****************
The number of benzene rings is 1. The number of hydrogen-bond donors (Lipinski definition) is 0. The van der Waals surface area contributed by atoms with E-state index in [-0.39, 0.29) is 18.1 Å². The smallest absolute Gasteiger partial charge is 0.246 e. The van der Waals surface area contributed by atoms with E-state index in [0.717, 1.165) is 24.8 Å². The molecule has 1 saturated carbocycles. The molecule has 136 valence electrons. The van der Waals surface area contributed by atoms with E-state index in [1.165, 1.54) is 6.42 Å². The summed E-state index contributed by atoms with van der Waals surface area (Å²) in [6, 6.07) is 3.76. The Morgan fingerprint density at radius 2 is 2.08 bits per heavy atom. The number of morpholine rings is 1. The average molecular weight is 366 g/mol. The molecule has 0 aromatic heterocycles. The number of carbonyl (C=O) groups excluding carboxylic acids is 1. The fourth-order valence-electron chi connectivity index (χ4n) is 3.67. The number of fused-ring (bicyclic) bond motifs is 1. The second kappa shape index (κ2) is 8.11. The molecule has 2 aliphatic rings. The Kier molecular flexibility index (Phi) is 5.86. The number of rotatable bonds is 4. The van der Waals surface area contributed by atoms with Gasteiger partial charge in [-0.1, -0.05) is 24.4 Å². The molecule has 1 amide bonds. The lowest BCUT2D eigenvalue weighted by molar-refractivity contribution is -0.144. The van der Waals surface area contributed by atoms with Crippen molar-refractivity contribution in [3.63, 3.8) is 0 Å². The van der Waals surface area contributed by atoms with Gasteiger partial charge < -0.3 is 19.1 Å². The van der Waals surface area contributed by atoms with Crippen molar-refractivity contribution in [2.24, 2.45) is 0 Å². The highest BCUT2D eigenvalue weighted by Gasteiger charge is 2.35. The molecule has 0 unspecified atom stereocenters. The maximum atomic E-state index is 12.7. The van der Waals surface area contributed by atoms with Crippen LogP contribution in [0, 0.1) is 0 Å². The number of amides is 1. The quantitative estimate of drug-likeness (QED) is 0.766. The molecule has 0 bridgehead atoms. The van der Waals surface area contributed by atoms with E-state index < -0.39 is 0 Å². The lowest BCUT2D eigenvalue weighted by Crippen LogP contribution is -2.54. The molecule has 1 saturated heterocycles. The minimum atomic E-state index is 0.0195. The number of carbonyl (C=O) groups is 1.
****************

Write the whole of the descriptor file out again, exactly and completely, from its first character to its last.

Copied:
The number of benzene rings is 1. The number of hydrogen-bond donors (Lipinski definition) is 0. The van der Waals surface area contributed by atoms with E-state index in [-0.39, 0.29) is 18.1 Å². The smallest absolute Gasteiger partial charge is 0.246 e. The van der Waals surface area contributed by atoms with E-state index in [0.717, 1.165) is 24.8 Å². The molecule has 1 saturated carbocycles. The molecule has 136 valence electrons. The van der Waals surface area contributed by atoms with E-state index in [1.165, 1.54) is 6.42 Å². The summed E-state index contributed by atoms with van der Waals surface area (Å²) in [6, 6.07) is 3.76. The Morgan fingerprint density at radius 2 is 2.08 bits per heavy atom. The number of morpholine rings is 1. The average molecular weight is 366 g/mol. The molecule has 0 aromatic heterocycles. The number of carbonyl (C=O) groups excluding carboxylic acids is 1. The fourth-order valence-electron chi connectivity index (χ4n) is 3.67. The number of fused-ring (bicyclic) bond motifs is 1. The second kappa shape index (κ2) is 8.11. The molecule has 2 aliphatic rings. The Kier molecular flexibility index (Phi) is 5.86. The number of rotatable bonds is 4. The van der Waals surface area contributed by atoms with Gasteiger partial charge in [-0.1, -0.05) is 24.4 Å². The molecule has 1 amide bonds. The lowest BCUT2D eigenvalue weighted by molar-refractivity contribution is -0.144. The van der Waals surface area contributed by atoms with Crippen molar-refractivity contribution in [3.63, 3.8) is 0 Å². The van der Waals surface area contributed by atoms with Gasteiger partial charge < -0.3 is 19.1 Å². The van der Waals surface area contributed by atoms with Crippen molar-refractivity contribution in [2.24, 2.45) is 0 Å². The highest BCUT2D eigenvalue weighted by Gasteiger charge is 2.35. The molecule has 0 unspecified atom stereocenters. The maximum atomic E-state index is 12.7. The van der Waals surface area contributed by atoms with Crippen LogP contribution in [0, 0.1) is 0 Å². The number of amides is 1. The quantitative estimate of drug-likeness (QED) is 0.766. The molecule has 0 bridgehead atoms. The van der Waals surface area contributed by atoms with E-state index < -0.39 is 0 Å². The lowest BCUT2D eigenvalue weighted by Crippen LogP contribution is -2.54. The molecule has 1 saturated heterocycles. The minimum atomic E-state index is 0.0195. The number of carbonyl (C=O) groups is 1.